Ethan L. Johns Jul 3 , 2018

proves otherwise.

By Ethan L. Johns 
July 03, 2018

Image: The Bronx Brewery

Does your everyday IPA feel like a broken record, endlessly repeating itself with its signature bitter, with its headache-worthy ABV? It might be time to flip the disc.

Experimental, even radical brewing is the name of the game for B-Tracks beers, the endlessly interesting collaboration between the Bronx Brewery and neighboring Baldor Specialty Foods. Using a combination of celebrated and lesser-known ingredients, the two businesses surpassed expectations with their first series (which included the mouth-numbing “Yokozuna Wit,” crafted with Szechuan Buttons). Now, the duo is back with three new buzzworthy beers—one of which turns pineapple scraps into refreshing beverages.

To keep things sophisticated for a moment, the first two beers—“Limoncello Milkshake IPL” and “Tripel Muskateers”—are made with hard-to-find ingredients, sourced by Baldor.

This writer managed to make it out to the Bronx for a taste of the Limoncello Milkshake IPL, which was made available early in June. As promised, it was creamy and rich, with the bright citrus notes so typical of Sorrento lemons. And in true limoncello fashion, it was ninja-like with its 7.3-percent alcohol content—striking before you had a chance to realize your head was no longer between your shoulders. Or maybe that’s just because we didn’t have breakfast.

Tripel Muskateers, which was released on Friday in the brewery taproom, is a spicy Belgian Tripel brewed with Muscat wine grapes (Muscat grapes, Muskateers, get it?).
Perhaps the most interesting B-Tracks beer, though, is the “More to the Core” Kölsch, made with the rinds and cores of pineapples.

While everybody loves the zing of a ripe pineapple, most people slice off the skin and drop it straight in the bin. Get rid of the core, too, and you’re throwing away about half the weight of the pineapple.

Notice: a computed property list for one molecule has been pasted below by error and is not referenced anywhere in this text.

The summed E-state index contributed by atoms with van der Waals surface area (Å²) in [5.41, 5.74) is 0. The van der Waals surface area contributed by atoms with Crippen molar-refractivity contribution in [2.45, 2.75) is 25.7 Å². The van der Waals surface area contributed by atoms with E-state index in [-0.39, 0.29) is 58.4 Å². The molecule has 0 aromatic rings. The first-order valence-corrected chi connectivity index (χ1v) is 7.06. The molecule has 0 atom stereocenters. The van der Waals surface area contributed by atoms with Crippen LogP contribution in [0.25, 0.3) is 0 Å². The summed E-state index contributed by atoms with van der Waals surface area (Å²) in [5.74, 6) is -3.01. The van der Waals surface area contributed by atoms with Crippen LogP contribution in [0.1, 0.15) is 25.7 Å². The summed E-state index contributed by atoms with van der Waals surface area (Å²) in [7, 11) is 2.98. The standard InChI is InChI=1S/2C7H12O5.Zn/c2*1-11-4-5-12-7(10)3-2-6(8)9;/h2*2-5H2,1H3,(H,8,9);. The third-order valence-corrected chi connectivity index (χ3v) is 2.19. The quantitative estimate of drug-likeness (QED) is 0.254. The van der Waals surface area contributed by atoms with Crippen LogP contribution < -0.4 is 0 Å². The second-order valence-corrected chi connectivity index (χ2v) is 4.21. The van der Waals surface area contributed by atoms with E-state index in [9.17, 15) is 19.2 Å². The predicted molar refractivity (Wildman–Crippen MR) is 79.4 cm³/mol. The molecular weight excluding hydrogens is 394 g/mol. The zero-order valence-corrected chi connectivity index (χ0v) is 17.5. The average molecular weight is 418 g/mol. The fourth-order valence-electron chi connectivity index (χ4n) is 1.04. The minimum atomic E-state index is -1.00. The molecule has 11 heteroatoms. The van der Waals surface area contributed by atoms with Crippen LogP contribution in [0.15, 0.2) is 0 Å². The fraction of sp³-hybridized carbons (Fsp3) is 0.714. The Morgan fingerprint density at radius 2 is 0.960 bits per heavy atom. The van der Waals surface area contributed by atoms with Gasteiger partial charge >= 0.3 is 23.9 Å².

When a major foodservice company like Baldor preps pineapples, that waste turns into a lot more than just a few pounds. So that’s why Baldor launched its Sparcs program(“scraps” spelled backwards, and stylized as “SparCs”), which takes food scraps and repurposes them for human consumption, for animal feed or for renewable energy.

For the More to the Core Kölsch, the Bronx Brewery is taking about 15 to 20 pounds of these pineapple sparcs (from about 40 pounds-worth of whole pineapple), making it a relatively limited-scale example of how other interested breweries could get involved in rescuing food that would otherwise be wasted.

So why don’t more breweries play around with food waste?

“Consistency is extremely important for a brewery of any size, but that doesn't mean seasonality can't also play a role,” said Nick Mezansky, marketing manager for Bronx Brewery, in an email. “For instance, we have a tier of beers dedicated to seasonal brewing and we give plenty of thought to the timing of our B-Tracks releases which are made available on a more limited basis.”

The Bronx Brewery, for its part, recycles all of its spent grain, giving it to bakers and pasta makers. Mezansky says that the majority gets turned over to Wilenta Carting, which turns waste grain and bread products into feed for cattle, pigs and chickens.

For now, the Bronx Brewery has exclusive access to Baldor’s full arsenal of obscure and specialty produce, as Baldor has no plans to collaborate with other breweries. If you’re interested in the B-Tracks series, make your plans to head to the Bronx before they run out; each new beer is limited to 140 cases.